Thursday, June 30, 2011

Spotlight on Herbert Zipper

"Scratch an orchestra musician in Manila and you will find Herbert Zipper"

A Matter of Introduction

Herbert Zipper
In summer of 1995, while living in Zürich, I made a side trip to Munich, Germany.  It was my first visit to the Bavarian region and due to excitement,  I remember cramming on the historical places I wanted to visit, that in the end I actually ran out of places to go. Then I thought of Dachau. So in the last pace of my tour, I decided to drop by the Dachau concentration camp, about 20 kilometers from Munich.

 Once in Dachau, I chanced upon the list of people incarcerated there. There were  poets, writers, artists,  politicians and even musicians.  Dachau happens to be one of the early places where the Nazis started Adolf Hitler's Nazification progam, an experiment in terror and inhumanity. Intellectuals were among the very first ...... And true enough after they burned books, they started to burn people... Going to the list of musician/intellectual one name caught my eyes, the name; Herbert Zipper.
Dachau,  place of horrendous  brutalities in Nazi times

I recall, in the rehearsal hall of the old Manila Symphony Orchestra (MSO I) at  the Manila Metropolitan Theater,  two pictures hang on the wall,  that of  MSO founder, Alexander Lippay and Herbert Zipper  the orchestra's famous conductor. So there in Dachau I asked myself: "Is this Herbert Zipper and the celebrated Herbert Zipper of MSO,  one person?" I also remember some MSO old timers telling me; Zipper was MSO conductor before and also during the Japanese occupation. If it was him, how did he made it to Manila?
The author at Dachau's commemorative wall

When I went back to Zurich, I wamted to do further research, I wanted to find out more about this case, maybe of two Herbert Zippers? I went to Zürich Central Library to do a check. In the computer section of the library, I found out that Herbert Zipper, the former conductor and musical director of the MSO , was the same Herbert Zipper incarcerated at Dachau.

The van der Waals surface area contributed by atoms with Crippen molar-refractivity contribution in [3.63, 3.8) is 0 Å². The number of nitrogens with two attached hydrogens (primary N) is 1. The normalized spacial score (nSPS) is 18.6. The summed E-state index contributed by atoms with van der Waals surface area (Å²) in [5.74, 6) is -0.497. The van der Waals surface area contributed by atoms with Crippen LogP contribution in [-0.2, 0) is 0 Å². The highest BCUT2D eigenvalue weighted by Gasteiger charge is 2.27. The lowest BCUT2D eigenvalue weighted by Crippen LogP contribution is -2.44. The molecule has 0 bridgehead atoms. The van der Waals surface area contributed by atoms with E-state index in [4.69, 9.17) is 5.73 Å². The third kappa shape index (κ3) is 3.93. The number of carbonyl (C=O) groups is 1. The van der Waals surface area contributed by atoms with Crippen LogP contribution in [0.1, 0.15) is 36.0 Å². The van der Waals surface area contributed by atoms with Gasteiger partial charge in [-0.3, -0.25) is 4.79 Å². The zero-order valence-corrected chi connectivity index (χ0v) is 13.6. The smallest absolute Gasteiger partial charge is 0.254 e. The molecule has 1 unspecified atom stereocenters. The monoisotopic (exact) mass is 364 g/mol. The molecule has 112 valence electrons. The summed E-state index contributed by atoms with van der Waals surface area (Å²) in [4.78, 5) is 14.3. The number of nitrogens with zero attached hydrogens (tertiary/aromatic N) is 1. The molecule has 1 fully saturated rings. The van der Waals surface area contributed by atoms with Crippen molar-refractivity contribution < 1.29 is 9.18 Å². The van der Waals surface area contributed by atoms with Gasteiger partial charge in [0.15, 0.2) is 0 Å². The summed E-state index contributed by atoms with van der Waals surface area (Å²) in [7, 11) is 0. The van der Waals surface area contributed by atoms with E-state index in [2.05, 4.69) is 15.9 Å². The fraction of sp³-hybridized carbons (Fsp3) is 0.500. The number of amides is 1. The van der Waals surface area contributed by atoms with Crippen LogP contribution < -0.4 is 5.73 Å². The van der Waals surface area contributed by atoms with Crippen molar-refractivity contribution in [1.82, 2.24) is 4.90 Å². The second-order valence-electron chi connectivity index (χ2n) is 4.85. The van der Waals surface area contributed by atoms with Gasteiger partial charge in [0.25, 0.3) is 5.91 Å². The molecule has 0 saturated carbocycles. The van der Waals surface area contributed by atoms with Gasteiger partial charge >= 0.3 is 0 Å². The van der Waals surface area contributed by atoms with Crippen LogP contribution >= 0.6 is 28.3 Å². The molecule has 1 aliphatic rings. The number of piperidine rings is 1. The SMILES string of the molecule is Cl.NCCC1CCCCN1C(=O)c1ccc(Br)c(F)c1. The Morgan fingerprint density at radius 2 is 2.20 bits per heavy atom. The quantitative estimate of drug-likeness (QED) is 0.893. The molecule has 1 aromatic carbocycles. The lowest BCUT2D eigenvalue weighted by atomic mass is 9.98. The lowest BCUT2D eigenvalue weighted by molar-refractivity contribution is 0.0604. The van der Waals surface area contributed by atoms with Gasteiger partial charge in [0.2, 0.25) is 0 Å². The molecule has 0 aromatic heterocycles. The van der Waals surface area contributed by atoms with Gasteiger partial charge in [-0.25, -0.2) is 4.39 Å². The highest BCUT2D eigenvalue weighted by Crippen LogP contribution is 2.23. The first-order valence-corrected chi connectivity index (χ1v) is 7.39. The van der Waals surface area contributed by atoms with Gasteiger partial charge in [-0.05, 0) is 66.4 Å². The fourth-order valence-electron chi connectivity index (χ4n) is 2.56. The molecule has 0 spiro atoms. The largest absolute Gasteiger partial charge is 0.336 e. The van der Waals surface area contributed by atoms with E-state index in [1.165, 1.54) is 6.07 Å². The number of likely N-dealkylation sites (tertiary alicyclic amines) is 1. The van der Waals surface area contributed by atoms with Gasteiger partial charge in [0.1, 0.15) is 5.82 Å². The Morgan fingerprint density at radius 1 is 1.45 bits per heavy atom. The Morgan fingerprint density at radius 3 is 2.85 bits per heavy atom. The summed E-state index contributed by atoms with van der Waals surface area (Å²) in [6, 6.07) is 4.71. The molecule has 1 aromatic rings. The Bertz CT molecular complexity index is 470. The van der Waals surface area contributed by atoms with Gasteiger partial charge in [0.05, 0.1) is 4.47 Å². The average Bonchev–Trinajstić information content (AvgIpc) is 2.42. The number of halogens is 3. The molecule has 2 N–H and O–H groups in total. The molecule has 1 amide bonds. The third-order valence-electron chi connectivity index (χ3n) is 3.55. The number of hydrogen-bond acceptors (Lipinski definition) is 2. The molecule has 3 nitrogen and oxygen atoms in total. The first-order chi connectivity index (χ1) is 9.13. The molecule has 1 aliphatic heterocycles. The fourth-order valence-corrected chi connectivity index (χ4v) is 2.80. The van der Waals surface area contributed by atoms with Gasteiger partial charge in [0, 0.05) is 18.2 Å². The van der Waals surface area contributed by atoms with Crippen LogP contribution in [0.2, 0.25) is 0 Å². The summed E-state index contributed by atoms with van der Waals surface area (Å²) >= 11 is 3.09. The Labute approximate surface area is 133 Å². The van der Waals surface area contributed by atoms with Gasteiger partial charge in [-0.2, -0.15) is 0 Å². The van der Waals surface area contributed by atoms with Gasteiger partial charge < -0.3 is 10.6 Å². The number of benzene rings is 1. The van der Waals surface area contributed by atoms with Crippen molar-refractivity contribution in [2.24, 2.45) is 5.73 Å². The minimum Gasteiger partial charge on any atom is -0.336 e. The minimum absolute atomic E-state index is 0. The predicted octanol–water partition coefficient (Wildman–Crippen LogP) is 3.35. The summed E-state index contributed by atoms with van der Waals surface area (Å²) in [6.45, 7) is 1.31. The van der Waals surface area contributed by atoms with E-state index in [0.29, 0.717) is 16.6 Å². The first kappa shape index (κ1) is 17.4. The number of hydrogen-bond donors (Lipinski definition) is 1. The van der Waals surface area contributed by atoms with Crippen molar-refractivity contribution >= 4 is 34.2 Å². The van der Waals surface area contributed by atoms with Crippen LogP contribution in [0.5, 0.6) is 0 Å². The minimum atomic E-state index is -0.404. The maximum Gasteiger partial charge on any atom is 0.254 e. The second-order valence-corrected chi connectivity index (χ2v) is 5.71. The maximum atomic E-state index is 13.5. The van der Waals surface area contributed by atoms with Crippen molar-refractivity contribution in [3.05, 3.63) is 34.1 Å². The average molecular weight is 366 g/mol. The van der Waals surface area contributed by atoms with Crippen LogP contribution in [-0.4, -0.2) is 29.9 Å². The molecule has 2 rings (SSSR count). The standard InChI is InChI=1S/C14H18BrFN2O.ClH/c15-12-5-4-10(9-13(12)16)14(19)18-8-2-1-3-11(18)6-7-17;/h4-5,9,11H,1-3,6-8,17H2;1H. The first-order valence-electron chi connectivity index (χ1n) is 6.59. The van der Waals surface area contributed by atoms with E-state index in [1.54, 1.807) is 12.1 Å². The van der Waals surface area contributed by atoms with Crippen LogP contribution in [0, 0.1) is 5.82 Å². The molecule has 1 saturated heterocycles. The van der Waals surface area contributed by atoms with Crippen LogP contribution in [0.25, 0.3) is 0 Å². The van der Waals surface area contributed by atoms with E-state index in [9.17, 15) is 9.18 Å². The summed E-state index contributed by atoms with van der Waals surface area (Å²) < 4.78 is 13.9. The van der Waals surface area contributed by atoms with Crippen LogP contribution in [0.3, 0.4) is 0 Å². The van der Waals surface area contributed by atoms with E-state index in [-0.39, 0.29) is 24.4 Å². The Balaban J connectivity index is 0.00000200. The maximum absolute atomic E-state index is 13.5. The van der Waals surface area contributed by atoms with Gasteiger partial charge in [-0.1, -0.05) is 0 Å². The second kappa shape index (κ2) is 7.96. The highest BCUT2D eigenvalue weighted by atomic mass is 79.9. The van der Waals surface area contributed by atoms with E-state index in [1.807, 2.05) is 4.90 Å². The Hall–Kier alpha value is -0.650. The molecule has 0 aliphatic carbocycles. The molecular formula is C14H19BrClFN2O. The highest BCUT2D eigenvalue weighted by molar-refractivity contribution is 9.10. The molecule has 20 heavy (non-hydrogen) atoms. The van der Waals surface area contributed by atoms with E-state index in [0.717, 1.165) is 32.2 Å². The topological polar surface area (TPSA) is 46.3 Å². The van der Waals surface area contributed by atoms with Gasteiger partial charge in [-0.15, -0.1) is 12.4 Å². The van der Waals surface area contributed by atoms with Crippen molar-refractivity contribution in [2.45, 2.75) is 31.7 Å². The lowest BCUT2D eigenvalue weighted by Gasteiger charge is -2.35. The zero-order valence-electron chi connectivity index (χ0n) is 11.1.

Incarcerated twice
What I found out later was much more interesting. In 1939,  Herbert Zipper was released from Nazi imprisonment.  Once free,  he got an invitation to direct the MSO with the recommendation of his fiancee, viennese ballerina Trudl Dubsky,  who was that time living in Manila and was a dance instructor. He made it to Manila the same year.  After  two years of leading the orchestra, disaster struck once again. Manila surrendered to the Japanese. Zipper was then incarcerated for the second time at the UST internment camp for civilian POW's.
The author at Dachau's main gate and that frightening message

A Viennese Jew
Herbert Zipper was born Aprill 24 1904 to a prosperous Jewish family in the outskirt of Vienna. He studied composition and conducting  under such renowned luminaries as Maurice Ravel  and Richard Strauss. In 1938 after the Nazi Anschluss (annexation of Austria), Zipper like many of Jewish descent was arrested and was sent to Dachau. In the concentration camp, Zipper together with musicians colleagues organized a secret ensemble, playing with improvised instruments on abandoned latrine. Together with a friend playwright Jura Soyfer he wrote "Dachau Lied" (Dachau Song) which became the protest song of the camp. Confronted with inhumanity they organized such activities to make life bearable. It gave him strength to go on and to somehow resist the inconceivable.
Zipper's "Ausweiss" or ID card
Herbert Zipper was then transfered to another camp at Buchenwald in 1939. Finally in the middle of the same year,  his family was able to secure his release. He went to Paris and from there traveled to Manila to lead the MSO and to be with his fiancee Trudl Dubsky,  where they were later married.  Manila that time was fast becoming a haven for Jewish refugees. President Manuel L. Quezon's program of providing asylum to European Jews is unique in history. While other countries refused to take them,  the Philippines was offering a place and even conceptualizing Mindanao as a permanent haven for Jews. So they came, there were businessmen, doctors, engineers and artist like Zipper and his wife who added their expertise to the already rich cultural scene of the country.

Collectively this Jewish refugees would be known as  "Manilaners".

Intelligence for the Allies
 When Manila fell to the Japanese, Zipper was incarcerated at UST for almost four months. Due to the liniency of the Japanese towards German and Austrian Jews in the early part of occupation, Zipper was released. He was asked to lend his services and that of the MSO to the Japanese cultural authorities. It was said that Zipper hid some of the instruments outside Manila, so that they would not play for the Japanese.

LIFE Magazine photo of the UST internment camp for civilian POW's after it was liberated